A court in Uzbekistan has reportedly sentenced an ethnic Armenian man to 14 years in prison for alleged links with Islamist militants strongly denied by him.
Aramayis Avakian, a 33-year-old citizen of Uzbekistan who lived in the eastern town of Jizak, was arrested in September and subsequently charged with promoting religious extremism and plotting to overthrow the government.According to his family, Uzbek authorities based the accusation on a text message sent to his friend’s relatives as well as the fact that he sported a beard at the time of his arrest.
Avakian’s mother and Muslim Uzbek wife have insisted that he is a Christian and could not have had any ties with Islamist militants. They as well as Avakian’s defense lawyer have said that Uzbek secret police officers brutally tortured him in custody while trying to extract a false confession from him.
The relatives claim that Avakian, who built a fish farm near Jizak two years ago, was arrested just days after the town’s mayor, Sabir Karshibayev, threatened to have him jailed after failing to illegally seize his business.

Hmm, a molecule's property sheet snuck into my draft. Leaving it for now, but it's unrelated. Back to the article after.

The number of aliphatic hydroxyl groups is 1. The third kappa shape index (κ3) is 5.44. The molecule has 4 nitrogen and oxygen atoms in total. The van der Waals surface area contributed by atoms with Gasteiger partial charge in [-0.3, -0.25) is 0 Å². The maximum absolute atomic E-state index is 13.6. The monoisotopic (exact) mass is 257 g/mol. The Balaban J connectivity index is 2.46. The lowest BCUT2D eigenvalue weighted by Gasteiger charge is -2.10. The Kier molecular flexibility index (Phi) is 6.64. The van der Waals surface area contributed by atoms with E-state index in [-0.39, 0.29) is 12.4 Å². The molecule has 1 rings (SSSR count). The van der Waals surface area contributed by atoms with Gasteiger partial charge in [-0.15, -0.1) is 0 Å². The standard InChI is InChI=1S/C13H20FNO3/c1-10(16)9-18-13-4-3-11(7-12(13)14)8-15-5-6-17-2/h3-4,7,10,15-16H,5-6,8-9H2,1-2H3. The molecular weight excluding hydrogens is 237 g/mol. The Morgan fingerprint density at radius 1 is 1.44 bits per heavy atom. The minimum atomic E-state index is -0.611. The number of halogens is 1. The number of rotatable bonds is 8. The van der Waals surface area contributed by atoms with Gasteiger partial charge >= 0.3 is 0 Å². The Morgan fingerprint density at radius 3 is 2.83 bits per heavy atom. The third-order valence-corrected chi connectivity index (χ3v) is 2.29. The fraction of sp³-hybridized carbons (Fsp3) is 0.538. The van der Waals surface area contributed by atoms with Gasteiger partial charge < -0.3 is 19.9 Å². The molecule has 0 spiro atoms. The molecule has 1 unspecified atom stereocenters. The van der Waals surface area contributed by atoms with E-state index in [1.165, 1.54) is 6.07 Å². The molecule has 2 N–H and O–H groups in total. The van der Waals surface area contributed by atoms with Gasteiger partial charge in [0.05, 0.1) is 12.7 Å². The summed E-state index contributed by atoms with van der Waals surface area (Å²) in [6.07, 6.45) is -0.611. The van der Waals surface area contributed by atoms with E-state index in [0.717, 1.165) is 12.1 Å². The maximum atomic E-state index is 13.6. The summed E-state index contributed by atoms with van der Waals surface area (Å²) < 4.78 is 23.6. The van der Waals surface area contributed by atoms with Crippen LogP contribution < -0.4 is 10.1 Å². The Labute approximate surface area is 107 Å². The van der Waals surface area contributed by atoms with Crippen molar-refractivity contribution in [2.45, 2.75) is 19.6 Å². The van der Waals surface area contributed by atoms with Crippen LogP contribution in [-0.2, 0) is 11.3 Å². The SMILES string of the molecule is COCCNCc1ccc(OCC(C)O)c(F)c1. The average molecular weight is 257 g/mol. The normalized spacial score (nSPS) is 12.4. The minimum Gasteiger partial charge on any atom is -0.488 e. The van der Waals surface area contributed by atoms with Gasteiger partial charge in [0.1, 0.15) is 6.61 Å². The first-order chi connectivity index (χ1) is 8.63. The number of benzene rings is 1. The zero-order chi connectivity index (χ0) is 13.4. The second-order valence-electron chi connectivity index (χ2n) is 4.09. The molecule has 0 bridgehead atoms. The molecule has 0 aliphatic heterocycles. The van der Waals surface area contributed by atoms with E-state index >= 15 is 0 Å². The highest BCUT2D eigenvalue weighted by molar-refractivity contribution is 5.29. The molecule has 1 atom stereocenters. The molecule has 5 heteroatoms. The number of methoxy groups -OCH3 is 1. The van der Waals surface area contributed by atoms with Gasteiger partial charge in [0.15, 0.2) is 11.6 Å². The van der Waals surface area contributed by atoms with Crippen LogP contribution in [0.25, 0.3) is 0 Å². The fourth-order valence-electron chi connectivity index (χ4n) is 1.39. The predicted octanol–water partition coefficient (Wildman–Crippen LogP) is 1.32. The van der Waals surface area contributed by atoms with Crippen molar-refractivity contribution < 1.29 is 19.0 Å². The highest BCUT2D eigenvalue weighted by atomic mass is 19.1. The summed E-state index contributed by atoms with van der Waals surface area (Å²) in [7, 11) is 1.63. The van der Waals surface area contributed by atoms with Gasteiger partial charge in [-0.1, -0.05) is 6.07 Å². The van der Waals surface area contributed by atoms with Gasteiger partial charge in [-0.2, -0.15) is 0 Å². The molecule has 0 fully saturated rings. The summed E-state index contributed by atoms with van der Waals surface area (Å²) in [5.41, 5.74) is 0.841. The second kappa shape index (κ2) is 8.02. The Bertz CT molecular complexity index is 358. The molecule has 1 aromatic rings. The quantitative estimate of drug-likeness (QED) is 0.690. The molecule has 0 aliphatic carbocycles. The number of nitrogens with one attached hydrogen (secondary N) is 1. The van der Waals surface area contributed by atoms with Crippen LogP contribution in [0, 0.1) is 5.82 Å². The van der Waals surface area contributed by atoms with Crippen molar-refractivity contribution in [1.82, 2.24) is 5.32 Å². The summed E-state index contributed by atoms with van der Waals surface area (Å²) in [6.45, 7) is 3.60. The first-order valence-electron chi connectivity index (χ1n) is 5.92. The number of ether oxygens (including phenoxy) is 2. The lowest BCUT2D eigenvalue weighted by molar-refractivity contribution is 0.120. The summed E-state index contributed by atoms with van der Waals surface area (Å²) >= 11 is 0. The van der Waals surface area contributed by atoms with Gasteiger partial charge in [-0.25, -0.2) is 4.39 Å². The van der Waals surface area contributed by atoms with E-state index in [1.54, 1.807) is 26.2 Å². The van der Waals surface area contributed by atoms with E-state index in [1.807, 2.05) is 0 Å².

In the words of Avakian’s Armenian-born mother Flora Sakunts, he and several other men were sentenced in a short trial held in the absence of their lawyers on Monday. “My son’s lawyer called me today and said that they held a secret trial in the prison and sentenced all of them to 14 years,” she said. The lawyer did not even receive a copy of the verdict, added Sakunts.
A Central Asian state ruled by the authoritarian President Islam Karimov ever since the Soviet collapse, Uzbekistan is notorious for its poor human rights record. According to a 2015 Human Rights Watch report, “the Uzbek government has imprisoned thousands of people on politically motivated charges to enforce its repressive rule, targeting human rights and opposition activists, journalists, religious believers, artists, and other perceived critics.”
Although Avakian is not an Armenian citizen, some officials in Armenia have expressed concern about his fate. Late last year, Karen Andreasian, the then Armenian human rights ombudsman, and Elinar Vartanian, the chairwoman of an Armenian parliament committee on human rights, wrote to relevant Uzbek officials, urging them to intervene in the controversial case. The appeals clearly fell on deaf ears.
“Uzbekistan is a dictatorship that constantly suppresses its citizens,” Ulugbek Ashur, an exiled Uzbek journalist living in Canada, told RFE/RL. “The Armenian state can move the case to the international arena and raise Aramayis’s plight with influential human rights organizations. That’s the only way to save Aramayis.”